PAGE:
On Aug. 3 2022, SEC Chairman Gary Gensler declared that he views cryptocurrencies traded in initial coin offerings, or ICOs, as securities.
The new chairman of the U.S. Securities and Exchange Commission made it abundantly clear during a speech at the Aspen Security Forum on August 3 that he agreed with his predecessor Jay Clayton’s statement from 2018 that “I believe every ICO I have seen is a security — we have jurisdiction, and our federal securities laws apply.”
In addition, the former MIT cryptocurrency professor made it clear that in his opinion the term securities
needs to be used as much as possible on the cryptocurrency market. Gensler said, “It doesn’t matter whether it’s a stock token, a stable value token backed by securities, or any other virtual product that provides synthetic exposure to underlying securities. These products are subject to the securities laws and must work within our securities regime.”
Gensler argued that this is troubling because it implies that many of the cryptocurrencies and digital assets now available on the market should be regarded as unregistered securities that are being marketed “without needed disclosures or market monitoring.”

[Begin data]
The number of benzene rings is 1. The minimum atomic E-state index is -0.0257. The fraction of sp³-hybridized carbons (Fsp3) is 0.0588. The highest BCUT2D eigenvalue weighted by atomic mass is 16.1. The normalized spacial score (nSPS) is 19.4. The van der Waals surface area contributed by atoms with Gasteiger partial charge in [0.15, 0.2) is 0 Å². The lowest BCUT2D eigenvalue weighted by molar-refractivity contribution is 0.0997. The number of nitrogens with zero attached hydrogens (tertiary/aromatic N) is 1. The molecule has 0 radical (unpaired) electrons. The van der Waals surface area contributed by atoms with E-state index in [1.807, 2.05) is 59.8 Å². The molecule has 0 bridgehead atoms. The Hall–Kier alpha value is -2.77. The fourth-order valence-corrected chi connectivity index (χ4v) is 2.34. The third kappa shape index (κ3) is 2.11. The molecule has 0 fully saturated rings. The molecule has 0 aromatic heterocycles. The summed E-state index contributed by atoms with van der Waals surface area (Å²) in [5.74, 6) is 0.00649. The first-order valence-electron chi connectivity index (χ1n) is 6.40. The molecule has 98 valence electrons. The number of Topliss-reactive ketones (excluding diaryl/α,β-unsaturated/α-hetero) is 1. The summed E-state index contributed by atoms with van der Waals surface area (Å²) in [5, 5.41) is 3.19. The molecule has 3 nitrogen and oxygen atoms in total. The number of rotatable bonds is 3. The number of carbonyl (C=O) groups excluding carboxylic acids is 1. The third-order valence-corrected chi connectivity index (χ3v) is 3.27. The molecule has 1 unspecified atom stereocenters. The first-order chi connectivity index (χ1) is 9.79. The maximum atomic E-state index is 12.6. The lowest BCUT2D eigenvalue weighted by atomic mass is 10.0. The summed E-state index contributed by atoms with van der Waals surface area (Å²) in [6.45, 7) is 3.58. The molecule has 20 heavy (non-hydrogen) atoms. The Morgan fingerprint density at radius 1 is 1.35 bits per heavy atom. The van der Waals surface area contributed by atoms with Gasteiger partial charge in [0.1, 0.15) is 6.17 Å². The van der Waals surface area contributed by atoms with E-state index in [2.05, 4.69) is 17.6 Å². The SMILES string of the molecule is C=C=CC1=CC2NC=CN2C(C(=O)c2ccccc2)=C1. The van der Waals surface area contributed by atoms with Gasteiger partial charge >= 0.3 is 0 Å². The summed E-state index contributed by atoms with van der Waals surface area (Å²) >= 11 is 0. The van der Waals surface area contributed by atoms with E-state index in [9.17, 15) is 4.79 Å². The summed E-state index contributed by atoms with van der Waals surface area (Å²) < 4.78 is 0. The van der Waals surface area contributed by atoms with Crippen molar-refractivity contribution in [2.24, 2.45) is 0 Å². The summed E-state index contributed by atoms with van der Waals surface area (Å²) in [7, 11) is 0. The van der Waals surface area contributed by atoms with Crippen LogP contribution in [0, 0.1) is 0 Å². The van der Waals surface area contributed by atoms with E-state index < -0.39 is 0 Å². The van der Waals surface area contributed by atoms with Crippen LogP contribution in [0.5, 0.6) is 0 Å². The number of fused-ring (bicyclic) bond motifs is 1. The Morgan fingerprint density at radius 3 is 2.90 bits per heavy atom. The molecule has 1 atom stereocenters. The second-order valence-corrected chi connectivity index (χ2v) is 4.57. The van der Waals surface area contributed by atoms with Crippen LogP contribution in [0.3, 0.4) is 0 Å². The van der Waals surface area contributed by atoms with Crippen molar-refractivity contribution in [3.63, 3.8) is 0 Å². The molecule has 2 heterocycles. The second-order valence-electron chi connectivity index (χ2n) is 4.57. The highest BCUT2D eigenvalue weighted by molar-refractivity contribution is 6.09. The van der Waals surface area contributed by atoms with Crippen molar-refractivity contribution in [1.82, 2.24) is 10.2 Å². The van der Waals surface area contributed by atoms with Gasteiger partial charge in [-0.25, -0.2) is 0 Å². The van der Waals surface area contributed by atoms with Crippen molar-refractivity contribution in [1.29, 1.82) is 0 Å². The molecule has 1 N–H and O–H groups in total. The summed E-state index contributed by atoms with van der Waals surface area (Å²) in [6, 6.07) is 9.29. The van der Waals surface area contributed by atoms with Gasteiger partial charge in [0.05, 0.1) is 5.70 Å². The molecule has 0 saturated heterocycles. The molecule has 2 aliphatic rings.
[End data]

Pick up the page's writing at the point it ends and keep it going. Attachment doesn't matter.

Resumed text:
Investors are exposed and cryptocurrency values are vulnerable as a result, he cautioned. Gensler continued, “I’ve urged staff to continue to protect investors in the case of unregistered sales of securities.” Adding that, he was speaking for himself and not the SEC or the other commissioners in a formal statement.
This might have a significant impact on the SEC’s lawsuit against Ripple , which accuses the companies of selling ICOs without first registering it with the agency. This litigation represents the Commission’s first opportunity to have a court uphold its power to regulate cryptocurrencies as securities.
Gensler continued, “It’s also not merely a matter of token creators registering the cryptocurrency they want to sell with the SEC. Platforms on which securities are traded are also required to register with the SEC, as well as, in some situations, with banking regulators and the Commodity Futures Trading Commission (CFTC). Gensler was also clear that this rule applies to all cryptocurrency exchanges, including foreign exchanges that claim to forbid U.S. users but that U.S. citizens can access with VPNs and decentralized exchanges, or DEXs, that theoretically lack any executive or management team that could be subject to
He continued, “The American public is buying, selling, and lending crypto on these trading, lending, and DeFi platforms, and there are serious holes in investor protection.” In addition, the registration requirement is applicable to cryptocurrency lending sites.